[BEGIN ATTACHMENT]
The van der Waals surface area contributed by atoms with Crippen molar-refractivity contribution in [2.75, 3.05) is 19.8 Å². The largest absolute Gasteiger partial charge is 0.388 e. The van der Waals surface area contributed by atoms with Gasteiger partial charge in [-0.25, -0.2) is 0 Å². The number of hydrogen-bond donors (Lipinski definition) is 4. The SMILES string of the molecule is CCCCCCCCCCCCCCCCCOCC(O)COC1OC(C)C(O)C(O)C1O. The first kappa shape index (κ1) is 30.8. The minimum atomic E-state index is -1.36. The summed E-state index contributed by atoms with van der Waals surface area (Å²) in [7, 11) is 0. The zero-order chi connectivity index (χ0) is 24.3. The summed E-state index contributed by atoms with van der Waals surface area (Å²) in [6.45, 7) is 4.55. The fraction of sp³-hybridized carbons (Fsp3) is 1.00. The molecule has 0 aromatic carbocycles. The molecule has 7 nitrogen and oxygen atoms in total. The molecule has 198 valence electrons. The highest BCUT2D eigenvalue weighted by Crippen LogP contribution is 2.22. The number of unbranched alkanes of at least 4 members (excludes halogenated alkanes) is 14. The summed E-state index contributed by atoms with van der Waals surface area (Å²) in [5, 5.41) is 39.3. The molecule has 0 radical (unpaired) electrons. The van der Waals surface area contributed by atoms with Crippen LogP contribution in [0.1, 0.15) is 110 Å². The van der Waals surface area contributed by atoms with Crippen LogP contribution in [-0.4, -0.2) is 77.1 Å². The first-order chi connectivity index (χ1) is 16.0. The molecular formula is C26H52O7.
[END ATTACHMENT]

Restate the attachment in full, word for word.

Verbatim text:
The van der Waals surface area contributed by atoms with Crippen molar-refractivity contribution in [2.75, 3.05) is 19.8 Å². The largest absolute Gasteiger partial charge is 0.388 e. The van der Waals surface area contributed by atoms with Gasteiger partial charge in [-0.25, -0.2) is 0 Å². The number of hydrogen-bond donors (Lipinski definition) is 4. The SMILES string of the molecule is CCCCCCCCCCCCCCCCCOCC(O)COC1OC(C)C(O)C(O)C1O. The first kappa shape index (κ1) is 30.8. The minimum atomic E-state index is -1.36. The summed E-state index contributed by atoms with van der Waals surface area (Å²) in [7, 11) is 0. The zero-order chi connectivity index (χ0) is 24.3. The summed E-state index contributed by atoms with van der Waals surface area (Å²) in [6.45, 7) is 4.55. The fraction of sp³-hybridized carbons (Fsp3) is 1.00. The molecule has 0 aromatic carbocycles. The molecule has 7 nitrogen and oxygen atoms in total. The molecule has 198 valence electrons. The highest BCUT2D eigenvalue weighted by Crippen LogP contribution is 2.22. The number of unbranched alkanes of at least 4 members (excludes halogenated alkanes) is 14. The summed E-state index contributed by atoms with van der Waals surface area (Å²) in [5, 5.41) is 39.3. The molecule has 0 radical (unpaired) electrons. The van der Waals surface area contributed by atoms with Crippen LogP contribution in [0.1, 0.15) is 110 Å². The van der Waals surface area contributed by atoms with Crippen LogP contribution in [-0.4, -0.2) is 77.1 Å². The first-order chi connectivity index (χ1) is 16.0. The molecular formula is C26H52O7.